WASHINGTON, Jan. 14, 2016 /PRNewswire-USNewswire/ -- The Native American Financial Services Association (NAFSA) today applauded the naming of An Unlikely Solution as a four-time winner at the prestigious Hollywood International Independent Documentary Film Awards. The film, which explores how innovative Native American tribes are offering consumers access to installment loans and other financial service products over the internet, was named a winner in the Documentary Feature, Narration, Editing, and Music Score categories. The film is available online for free at AnUnlikelySolution.com.
"An Unlikely Solution tells the powerful story of the necessity and opportunity for e-commerce in Indian Country," said Barry Brandon, Executive Director of NAFSA. "Tribal online lending entities not only help tribes by generating revenue for critical social services, they also benefit consumers who have been shut out of the traditional banking system. We're thrilled that this film and the important issues it raises have been recognized by the Hollywood International Independent Documentary Film Awards."
An Unlikely Solution documents the successes and challenges of geographically isolated tribes who, lacking traditional business opportunities, have found an economic lifeline in the internet. Struggling to otherwise generate revenue for essential tribal government services such as healthcare, nutrition assistance, elder care, and education, these entrepreneurial tribes began offering installment loans to consumers over the internet. These loans are a saving force for the millions of underbanked Americans who have been shut out of the traditional banking system and cannot otherwise access credit when they need it most.
About Tribal E-Commerce
Life on Indian reservations is challenging. More than 25 percent of Native Americans live in poverty. On some of the more remote reservations, unemployment can exceed 60 percent. And in the age of the internet, while three-quarters of Americans have reliable access to broadband, for Native people that number drops to 1 in 10.
With so many tribes relegated to geographically remote reservations, the virtual world of e-commerce has opened the doors to a significant and unique economic development opportunity. For the Indian nations currently taking advantage of the possibilities the digital revolution now offers, revenues from their online lending businesses can account for as much as 75 percent of a tribal government's revenue.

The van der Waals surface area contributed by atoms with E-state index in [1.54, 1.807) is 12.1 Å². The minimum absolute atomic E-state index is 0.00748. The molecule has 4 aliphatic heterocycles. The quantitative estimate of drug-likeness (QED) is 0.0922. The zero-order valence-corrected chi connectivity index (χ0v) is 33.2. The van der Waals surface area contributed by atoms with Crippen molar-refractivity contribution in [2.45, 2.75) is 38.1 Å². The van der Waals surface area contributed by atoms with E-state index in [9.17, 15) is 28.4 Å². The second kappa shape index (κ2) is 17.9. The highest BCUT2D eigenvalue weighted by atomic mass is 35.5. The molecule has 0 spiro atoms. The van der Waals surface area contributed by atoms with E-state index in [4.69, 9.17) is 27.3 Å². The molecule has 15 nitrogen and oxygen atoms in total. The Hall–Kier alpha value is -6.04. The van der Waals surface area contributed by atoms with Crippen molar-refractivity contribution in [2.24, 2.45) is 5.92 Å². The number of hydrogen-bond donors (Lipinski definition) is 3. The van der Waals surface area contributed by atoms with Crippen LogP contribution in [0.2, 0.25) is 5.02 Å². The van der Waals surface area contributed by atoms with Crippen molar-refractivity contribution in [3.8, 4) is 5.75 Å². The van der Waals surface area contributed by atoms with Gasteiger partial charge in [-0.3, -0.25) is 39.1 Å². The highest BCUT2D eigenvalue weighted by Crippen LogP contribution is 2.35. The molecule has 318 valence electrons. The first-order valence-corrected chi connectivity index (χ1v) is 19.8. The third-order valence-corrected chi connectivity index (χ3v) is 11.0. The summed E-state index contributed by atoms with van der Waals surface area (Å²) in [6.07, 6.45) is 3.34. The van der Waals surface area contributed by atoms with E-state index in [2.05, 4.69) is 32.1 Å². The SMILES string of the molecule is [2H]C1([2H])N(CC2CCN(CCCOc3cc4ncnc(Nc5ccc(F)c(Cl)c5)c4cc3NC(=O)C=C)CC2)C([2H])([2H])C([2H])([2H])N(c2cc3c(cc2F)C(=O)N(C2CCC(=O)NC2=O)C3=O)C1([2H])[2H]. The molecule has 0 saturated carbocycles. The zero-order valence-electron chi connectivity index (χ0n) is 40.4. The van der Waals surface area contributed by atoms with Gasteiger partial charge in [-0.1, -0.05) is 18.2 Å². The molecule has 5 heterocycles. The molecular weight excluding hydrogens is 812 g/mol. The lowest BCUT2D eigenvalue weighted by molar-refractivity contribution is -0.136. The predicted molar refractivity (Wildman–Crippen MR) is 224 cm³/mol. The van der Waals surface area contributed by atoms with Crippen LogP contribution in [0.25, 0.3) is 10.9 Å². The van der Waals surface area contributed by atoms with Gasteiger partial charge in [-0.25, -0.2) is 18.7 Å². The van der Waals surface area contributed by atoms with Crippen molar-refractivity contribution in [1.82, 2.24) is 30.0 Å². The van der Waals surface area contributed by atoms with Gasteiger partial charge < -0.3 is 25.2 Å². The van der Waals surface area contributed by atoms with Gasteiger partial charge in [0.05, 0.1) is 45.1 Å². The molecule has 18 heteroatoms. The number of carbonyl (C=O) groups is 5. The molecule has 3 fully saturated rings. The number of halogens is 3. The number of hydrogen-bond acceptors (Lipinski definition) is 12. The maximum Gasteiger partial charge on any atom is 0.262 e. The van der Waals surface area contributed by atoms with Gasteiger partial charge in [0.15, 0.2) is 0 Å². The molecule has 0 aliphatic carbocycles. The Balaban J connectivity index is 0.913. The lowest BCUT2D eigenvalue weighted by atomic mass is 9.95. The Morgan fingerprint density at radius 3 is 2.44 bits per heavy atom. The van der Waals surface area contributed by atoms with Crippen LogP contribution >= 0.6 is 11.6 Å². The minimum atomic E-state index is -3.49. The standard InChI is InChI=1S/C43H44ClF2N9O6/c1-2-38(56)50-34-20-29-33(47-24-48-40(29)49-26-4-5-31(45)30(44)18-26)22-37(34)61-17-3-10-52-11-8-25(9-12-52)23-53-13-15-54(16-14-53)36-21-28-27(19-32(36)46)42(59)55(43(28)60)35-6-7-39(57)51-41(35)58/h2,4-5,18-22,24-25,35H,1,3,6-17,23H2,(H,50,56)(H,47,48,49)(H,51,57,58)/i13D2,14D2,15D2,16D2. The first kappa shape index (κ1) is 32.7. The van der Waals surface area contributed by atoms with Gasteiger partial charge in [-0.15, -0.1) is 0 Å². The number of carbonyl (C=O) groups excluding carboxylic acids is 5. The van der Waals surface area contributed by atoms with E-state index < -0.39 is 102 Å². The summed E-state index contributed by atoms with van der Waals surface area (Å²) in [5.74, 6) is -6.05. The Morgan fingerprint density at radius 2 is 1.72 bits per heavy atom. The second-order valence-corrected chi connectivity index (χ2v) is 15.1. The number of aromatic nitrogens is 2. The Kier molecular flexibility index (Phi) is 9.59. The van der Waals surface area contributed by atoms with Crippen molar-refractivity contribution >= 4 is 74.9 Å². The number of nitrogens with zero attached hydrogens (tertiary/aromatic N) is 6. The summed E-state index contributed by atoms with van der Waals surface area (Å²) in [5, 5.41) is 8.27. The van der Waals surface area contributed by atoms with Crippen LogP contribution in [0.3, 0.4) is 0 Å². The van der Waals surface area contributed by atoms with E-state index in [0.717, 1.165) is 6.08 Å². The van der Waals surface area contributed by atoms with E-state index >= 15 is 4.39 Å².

These profits help fund critical social programs provided by tribal governments, including health care, education, home heating subsidies, nutrition assistance, housing, elder care, and more. The businesses also create jobs on the reservations, reducing the unemployment rate and giving tribal members the opportunity to free themselves from dependence on government support.
About Underbanked Consumers
Over 25 million people in the U.S. are unbanked, and another 67 million people are underbanked – meaning they are without an account at a bank or other financial institution. In a national survey by Bankrate.com, 63 percent of people said they don't have the savings to cover a $500 car repair or a $1,000 medical or dental bill.
Traditional sources of credit are generally not an option for these consumers. The small-dollar short-term loan products provided by tribes are helping millions of these Americans who are unable to access credit from conventional financial institutions, but need quick access in order to meet urgent financial situations.
According to the Center for Financial Services Innovation, "Having the ability to borrow relatively small sums, on reasonable terms, can help individuals weather a financial shock, smooth income fluctuations, build a positive credit history, and facilitate a wealth-building purchase."
The Native American Financial Services Association (NAFSA) formed in 2012 to advocate for Native American sovereign rights and enable tribes to offer responsible online lending products. Through the protection of consumer rights and sovereign immunity, NAFSA provides vital services to tribally operated lenders serving the under-banked with better short term financial services, furthering economic development opportunities in Indian Country.
SOURCE Native American Financial Services Association